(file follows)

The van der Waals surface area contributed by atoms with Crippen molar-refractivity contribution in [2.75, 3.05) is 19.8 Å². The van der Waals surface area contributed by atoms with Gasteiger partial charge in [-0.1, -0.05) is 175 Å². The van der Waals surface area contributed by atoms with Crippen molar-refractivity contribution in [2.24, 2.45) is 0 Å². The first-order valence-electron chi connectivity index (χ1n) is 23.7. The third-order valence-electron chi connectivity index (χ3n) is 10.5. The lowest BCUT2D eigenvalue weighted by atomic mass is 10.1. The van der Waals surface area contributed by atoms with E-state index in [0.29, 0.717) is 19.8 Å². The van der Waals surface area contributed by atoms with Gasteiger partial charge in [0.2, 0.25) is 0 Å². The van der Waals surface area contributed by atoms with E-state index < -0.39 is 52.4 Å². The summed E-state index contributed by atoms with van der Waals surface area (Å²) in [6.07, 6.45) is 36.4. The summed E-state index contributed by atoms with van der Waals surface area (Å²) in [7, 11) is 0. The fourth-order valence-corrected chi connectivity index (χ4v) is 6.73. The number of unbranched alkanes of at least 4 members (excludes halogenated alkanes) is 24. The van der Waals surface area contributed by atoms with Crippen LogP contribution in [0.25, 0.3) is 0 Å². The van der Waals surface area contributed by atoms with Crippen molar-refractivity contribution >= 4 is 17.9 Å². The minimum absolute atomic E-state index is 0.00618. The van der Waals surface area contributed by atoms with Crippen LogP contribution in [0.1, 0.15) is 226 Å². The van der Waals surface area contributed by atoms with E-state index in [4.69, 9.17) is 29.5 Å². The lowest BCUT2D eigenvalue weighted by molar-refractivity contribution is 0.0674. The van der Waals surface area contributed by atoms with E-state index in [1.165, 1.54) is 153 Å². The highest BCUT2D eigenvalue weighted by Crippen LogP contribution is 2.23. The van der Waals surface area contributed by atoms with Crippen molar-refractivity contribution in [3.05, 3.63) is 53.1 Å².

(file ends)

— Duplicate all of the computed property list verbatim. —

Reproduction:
The van der Waals surface area contributed by atoms with Crippen molar-refractivity contribution in [2.75, 3.05) is 19.8 Å². The van der Waals surface area contributed by atoms with Gasteiger partial charge in [-0.1, -0.05) is 175 Å². The van der Waals surface area contributed by atoms with Crippen molar-refractivity contribution in [2.24, 2.45) is 0 Å². The first-order valence-electron chi connectivity index (χ1n) is 23.7. The third-order valence-electron chi connectivity index (χ3n) is 10.5. The lowest BCUT2D eigenvalue weighted by atomic mass is 10.1. The van der Waals surface area contributed by atoms with E-state index in [0.29, 0.717) is 19.8 Å². The van der Waals surface area contributed by atoms with Gasteiger partial charge in [0.2, 0.25) is 0 Å². The van der Waals surface area contributed by atoms with E-state index < -0.39 is 52.4 Å². The summed E-state index contributed by atoms with van der Waals surface area (Å²) in [6.07, 6.45) is 36.4. The summed E-state index contributed by atoms with van der Waals surface area (Å²) in [7, 11) is 0. The fourth-order valence-corrected chi connectivity index (χ4v) is 6.73. The number of unbranched alkanes of at least 4 members (excludes halogenated alkanes) is 24. The van der Waals surface area contributed by atoms with Crippen LogP contribution in [0.25, 0.3) is 0 Å². The van der Waals surface area contributed by atoms with Crippen molar-refractivity contribution >= 4 is 17.9 Å². The minimum absolute atomic E-state index is 0.00618. The van der Waals surface area contributed by atoms with Crippen LogP contribution in [0.1, 0.15) is 226 Å². The van der Waals surface area contributed by atoms with E-state index in [4.69, 9.17) is 29.5 Å². The lowest BCUT2D eigenvalue weighted by molar-refractivity contribution is 0.0674. The van der Waals surface area contributed by atoms with E-state index in [1.165, 1.54) is 153 Å². The highest BCUT2D eigenvalue weighted by Crippen LogP contribution is 2.23. The van der Waals surface area contributed by atoms with Crippen molar-refractivity contribution in [3.05, 3.63) is 53.1 Å².